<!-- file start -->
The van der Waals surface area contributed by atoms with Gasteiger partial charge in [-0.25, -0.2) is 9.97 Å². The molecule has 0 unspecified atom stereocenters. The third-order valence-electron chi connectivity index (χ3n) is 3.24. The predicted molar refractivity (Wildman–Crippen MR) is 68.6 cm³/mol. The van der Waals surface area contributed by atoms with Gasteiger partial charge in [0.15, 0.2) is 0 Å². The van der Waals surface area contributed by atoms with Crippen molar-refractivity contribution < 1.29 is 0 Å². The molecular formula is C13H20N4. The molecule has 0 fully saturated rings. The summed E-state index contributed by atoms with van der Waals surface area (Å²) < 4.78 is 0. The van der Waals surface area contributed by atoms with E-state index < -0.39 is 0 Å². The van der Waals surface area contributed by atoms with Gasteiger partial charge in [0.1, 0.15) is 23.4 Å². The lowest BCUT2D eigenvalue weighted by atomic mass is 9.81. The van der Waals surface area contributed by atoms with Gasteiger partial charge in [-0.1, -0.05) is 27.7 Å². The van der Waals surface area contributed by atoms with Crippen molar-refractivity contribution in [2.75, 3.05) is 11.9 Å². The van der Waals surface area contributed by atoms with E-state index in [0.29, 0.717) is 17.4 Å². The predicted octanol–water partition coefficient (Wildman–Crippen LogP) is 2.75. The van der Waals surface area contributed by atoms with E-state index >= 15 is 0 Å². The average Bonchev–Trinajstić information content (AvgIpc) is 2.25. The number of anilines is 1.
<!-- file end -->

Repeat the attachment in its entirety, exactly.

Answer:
The van der Waals surface area contributed by atoms with Gasteiger partial charge in [-0.25, -0.2) is 9.97 Å². The molecule has 0 unspecified atom stereocenters. The third-order valence-electron chi connectivity index (χ3n) is 3.24. The predicted molar refractivity (Wildman–Crippen MR) is 68.6 cm³/mol. The van der Waals surface area contributed by atoms with Gasteiger partial charge in [0.15, 0.2) is 0 Å². The van der Waals surface area contributed by atoms with Crippen molar-refractivity contribution < 1.29 is 0 Å². The molecular formula is C13H20N4. The molecule has 0 fully saturated rings. The summed E-state index contributed by atoms with van der Waals surface area (Å²) < 4.78 is 0. The van der Waals surface area contributed by atoms with E-state index < -0.39 is 0 Å². The van der Waals surface area contributed by atoms with Gasteiger partial charge in [0.1, 0.15) is 23.4 Å². The lowest BCUT2D eigenvalue weighted by atomic mass is 9.81. The van der Waals surface area contributed by atoms with Gasteiger partial charge in [-0.1, -0.05) is 27.7 Å². The van der Waals surface area contributed by atoms with Crippen molar-refractivity contribution in [2.75, 3.05) is 11.9 Å². The van der Waals surface area contributed by atoms with E-state index in [0.29, 0.717) is 17.4 Å². The predicted octanol–water partition coefficient (Wildman–Crippen LogP) is 2.75. The van der Waals surface area contributed by atoms with E-state index >= 15 is 0 Å². The average Bonchev–Trinajstić information content (AvgIpc) is 2.25. The number of anilines is 1.